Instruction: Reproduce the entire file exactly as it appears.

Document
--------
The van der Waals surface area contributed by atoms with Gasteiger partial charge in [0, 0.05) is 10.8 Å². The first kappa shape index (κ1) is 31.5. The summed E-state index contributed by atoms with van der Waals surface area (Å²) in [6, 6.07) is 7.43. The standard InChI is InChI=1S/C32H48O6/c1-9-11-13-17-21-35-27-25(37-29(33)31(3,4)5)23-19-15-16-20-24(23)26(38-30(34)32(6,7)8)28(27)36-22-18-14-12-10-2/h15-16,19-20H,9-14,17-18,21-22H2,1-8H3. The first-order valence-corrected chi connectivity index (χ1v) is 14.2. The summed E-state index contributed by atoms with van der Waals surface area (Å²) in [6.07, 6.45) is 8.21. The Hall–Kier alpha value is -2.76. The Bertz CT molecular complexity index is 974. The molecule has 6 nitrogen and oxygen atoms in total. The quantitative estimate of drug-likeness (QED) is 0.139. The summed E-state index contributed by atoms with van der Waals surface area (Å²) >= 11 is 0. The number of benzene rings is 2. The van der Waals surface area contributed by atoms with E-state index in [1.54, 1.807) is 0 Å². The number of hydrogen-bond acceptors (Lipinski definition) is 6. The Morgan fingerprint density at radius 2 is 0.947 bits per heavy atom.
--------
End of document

The van der Waals surface area contributed by atoms with Gasteiger partial charge in [0, 0.05) is 10.8 Å². The first kappa shape index (κ1) is 31.5. The summed E-state index contributed by atoms with van der Waals surface area (Å²) in [6, 6.07) is 7.43. The standard InChI is InChI=1S/C32H48O6/c1-9-11-13-17-21-35-27-25(37-29(33)31(3,4)5)23-19-15-16-20-24(23)26(38-30(34)32(6,7)8)28(27)36-22-18-14-12-10-2/h15-16,19-20H,9-14,17-18,21-22H2,1-8H3. The first-order valence-corrected chi connectivity index (χ1v) is 14.2. The summed E-state index contributed by atoms with van der Waals surface area (Å²) in [6.07, 6.45) is 8.21. The Hall–Kier alpha value is -2.76. The Bertz CT molecular complexity index is 974. The molecule has 6 nitrogen and oxygen atoms in total. The quantitative estimate of drug-likeness (QED) is 0.139. The summed E-state index contributed by atoms with van der Waals surface area (Å²) >= 11 is 0. The number of benzene rings is 2. The van der Waals surface area contributed by atoms with E-state index in [1.54, 1.807) is 0 Å². The number of hydrogen-bond acceptors (Lipinski definition) is 6. The Morgan fingerprint density at radius 2 is 0.947 bits per heavy atom.